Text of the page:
Similarity measures in formal concept analysis

  • Faris Alqadah
  • Raj BhatnagarEmail author


Formal concept analysis (FCA) has been applied successively in diverse fields such as data mining, conceptual modeling, social networks, software engineering, and the semantic web. One shortcoming of FCA, however, is the large number of concepts that typically arise in dense datasets hindering typical tasks such as rule generation and visualization. To overcome this shortcoming, it is important to develop formalisms and methods to segment, categorize and cluster formal concepts. The first step in achieving these aims is to define suitable similarity and dissimilarity measures of formal concepts. In this paper we propose three similarity measures based on existent set-based measures in addition to developing the completely novel zeros-induced measure. Moreover, we formally prove that all the measures proposed are indeed similarity measures and investigate the computational complexity of computing them. Finally, an extensive empirical evaluation on real-world data is presented in which the utility and character of each similarity measure is tested and evaluated.


Cluster similarity Formal concept analysis 

Mathematics Subject Classifications (2010)

62H30 68T10 


Unable to display preview. Download preview PDF.

Unable to display preview. Download preview PDF.


  1. 1.
    Alqadah, F., Bhatnagar, R.: Discovering substantial distinctions among incremental bi-clusters. In: Proceedings, 2009 SIAM International Conference on Data Mining (2009)Google Scholar
  2. 2.
    Amigo, E., Gonzalo, J., Artiles, J., Verdejo, F.: A comparison of extrinsic clustering evaluation metrics based on formal constraints. Information Retrieval Online (2008). doi: 10.1007/s10791-008-9066-8 Google Scholar
  3. 3.
    Asuncion, A., Newman, D.: UCI machine learning repository. (2007)
  4. 4.
    Bělohlávek, R.: Similarity relations in concept lattices. J. Log. Comput. 10(6), 823–845 (2000)zbMATHCrossRefGoogle Scholar
  5. 5.
    Bělohlávek, R.: Combination of knowledge in fuzzy concept lattices. Int. J. Knowl.-Based Intell. Engg. Syst. 6(1), 9–14 (2002)Google Scholar
  6. 6.
    Bělohlávek, R., Dvorák, J., Outrata, J.: Fast factorization of concept lattices by similarity. In: Proceedings, Concept Lattices and their Applications (2004)Google Scholar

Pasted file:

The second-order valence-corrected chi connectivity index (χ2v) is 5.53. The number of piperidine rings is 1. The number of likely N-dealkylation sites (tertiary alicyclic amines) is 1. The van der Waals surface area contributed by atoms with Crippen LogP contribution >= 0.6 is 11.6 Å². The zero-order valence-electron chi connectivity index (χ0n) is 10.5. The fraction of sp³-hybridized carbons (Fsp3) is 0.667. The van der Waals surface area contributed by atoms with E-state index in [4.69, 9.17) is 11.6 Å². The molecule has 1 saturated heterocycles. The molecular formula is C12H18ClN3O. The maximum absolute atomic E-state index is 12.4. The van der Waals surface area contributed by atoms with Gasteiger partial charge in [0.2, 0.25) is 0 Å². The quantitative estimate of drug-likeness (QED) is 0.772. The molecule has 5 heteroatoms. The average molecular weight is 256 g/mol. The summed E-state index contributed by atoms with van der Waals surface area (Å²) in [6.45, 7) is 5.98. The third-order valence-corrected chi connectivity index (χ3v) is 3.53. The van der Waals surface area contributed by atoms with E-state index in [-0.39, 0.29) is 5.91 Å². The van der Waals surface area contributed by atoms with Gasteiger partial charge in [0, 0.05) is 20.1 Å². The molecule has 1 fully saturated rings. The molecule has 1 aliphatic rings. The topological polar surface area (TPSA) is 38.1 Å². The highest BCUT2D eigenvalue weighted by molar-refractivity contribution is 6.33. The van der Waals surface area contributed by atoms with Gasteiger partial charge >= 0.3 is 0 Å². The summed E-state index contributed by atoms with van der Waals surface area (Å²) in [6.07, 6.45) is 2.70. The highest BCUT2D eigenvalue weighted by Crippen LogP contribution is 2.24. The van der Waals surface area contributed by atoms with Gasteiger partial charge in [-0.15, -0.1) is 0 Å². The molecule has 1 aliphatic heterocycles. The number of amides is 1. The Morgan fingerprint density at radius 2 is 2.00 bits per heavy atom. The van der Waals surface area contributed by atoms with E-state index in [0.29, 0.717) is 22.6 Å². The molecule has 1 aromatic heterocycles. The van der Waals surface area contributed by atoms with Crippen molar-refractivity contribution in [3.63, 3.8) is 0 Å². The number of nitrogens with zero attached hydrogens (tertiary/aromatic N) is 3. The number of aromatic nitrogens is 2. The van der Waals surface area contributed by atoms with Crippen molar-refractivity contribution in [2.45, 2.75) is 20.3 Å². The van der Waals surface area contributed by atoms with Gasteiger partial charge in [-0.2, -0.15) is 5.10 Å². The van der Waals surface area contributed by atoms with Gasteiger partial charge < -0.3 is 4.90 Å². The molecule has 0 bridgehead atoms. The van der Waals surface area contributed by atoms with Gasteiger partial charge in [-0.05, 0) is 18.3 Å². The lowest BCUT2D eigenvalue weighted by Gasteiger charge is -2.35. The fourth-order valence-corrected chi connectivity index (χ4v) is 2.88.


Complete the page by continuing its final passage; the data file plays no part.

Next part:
7. 7.
    Berry, A., Bordat, J.P., Sigayret, A.: A local approach to concept generation. Ann. Math. Artif. Intell. 49, 117–136 (2007)MathSciNetzbMATHCrossRefGoogle Scholar
  8. 8.
    Blachon, S., Pensa, R.G., Benson, J., Robardet, C., Boulicat, J.F., Gandrillon, O.: Clustering formal concepts to discover biologically relevant knowledge from gene expression data. In: Silico Biolgy, vol. 7, pp. 467–483 (2007)Google Scholar
  9. 9.
    Ding, Y., Fensel, D., Klein, M., Omelayenko, B.: The semantic web: yet another hip? Data Knowl. Eng. 41, 205–227 (2002)zbMATHCrossRefGoogle Scholar
  10. 10.
    Formica, A.: Concept similarity in formal concept analysis: An information content approach. Knowl.-Based Syst. 21, 80–87 (2007)CrossRefGoogle Scholar
  11. 11.
    Gamter, B., Wille, R.: Formal Concept Analysis: Mathematical Foundations. Springer, Berlin (1999)CrossRefGoogle Scholar
  12. 12.
    Giunchiglia, F., Shvaiko, P., Yatskevich, M.: S-Match: An Algorithm and an Implementation of Semantic Matching, pp. 61–75. Springer, Berlin (2004)Google Scholar
  13. 13.
    Ichise, R.: Evaluation of Similarity Measures for Ontology Mapping, pp. 15–25. Springer, Berlin (2009)Google Scholar
  14. 14.
    Karypis Lab: Cluto: Family of Data Clustering Software Tools. (2009)
  15. 15.
    Li, J., Liu, G., Li, H., Wong, L.: Maximal biclique subgraphs and closed pattern pairs of the adjacency matrix: a one-to-one correspondence and mining algorithms. IEEE Trans. Knowl. Data Eng. 19(12), 1625–1637 (2007)CrossRefGoogle Scholar
  16. 16.
    Melnik, S., Garcia-Molina, H., Rahm, E.: Similarity flooding: a versatile graph matching algorithm and its application to schema matching. In: Proceedings, International Conference on Data Engineering (ICDE’02), pp. 117–128. IEEE Computer Society, Los Alamitos (2002). doi:10.1109/ICDE.2002.994702 Google Scholar
  17. 17.
    Pfaltz, J.L.: Representing numeric values in concept lattices. In: Fifth International Conference on Concept Lattices and Their Applications (2007)Google Scholar
  18. 18.
    Priss, U.: Formal concept analysis in information science. Annu. Rev. Inf. Sci. Technol. 40, 521–543 (2006)CrossRefGoogle Scholar
  19. 19.
    Snasel, V., Horák, Z., Ajith, A.: Understanding social networks using formal concept analysis. In: Proceedings, 2008 IEEE/WIC/ACM International Conference on Web Intelligence and Intelligent Agent Technology (WI-IAT ’08) (2008)Google Scholar
  20. 20.
    Tonella, P.: Formal concept analysis in software engineering. In: Proceedings, International Conference on Software Engineering (2004)Google Scholar
  21. 21.
    Zaki, M.J., Ogihara, M.: Theoretical foundations of association rules. In: 3rd SIGMOD’98 Workshop on Research Issues in Data Mining and Knowledge Discovery (DMKD) (1998)Google Scholar

Copyright information

© Springer Science+Business Media B.V. 2011

Authors and Affiliations

  1. 1.University of CincinnatiCincinnatiUSA

Personalised recommendations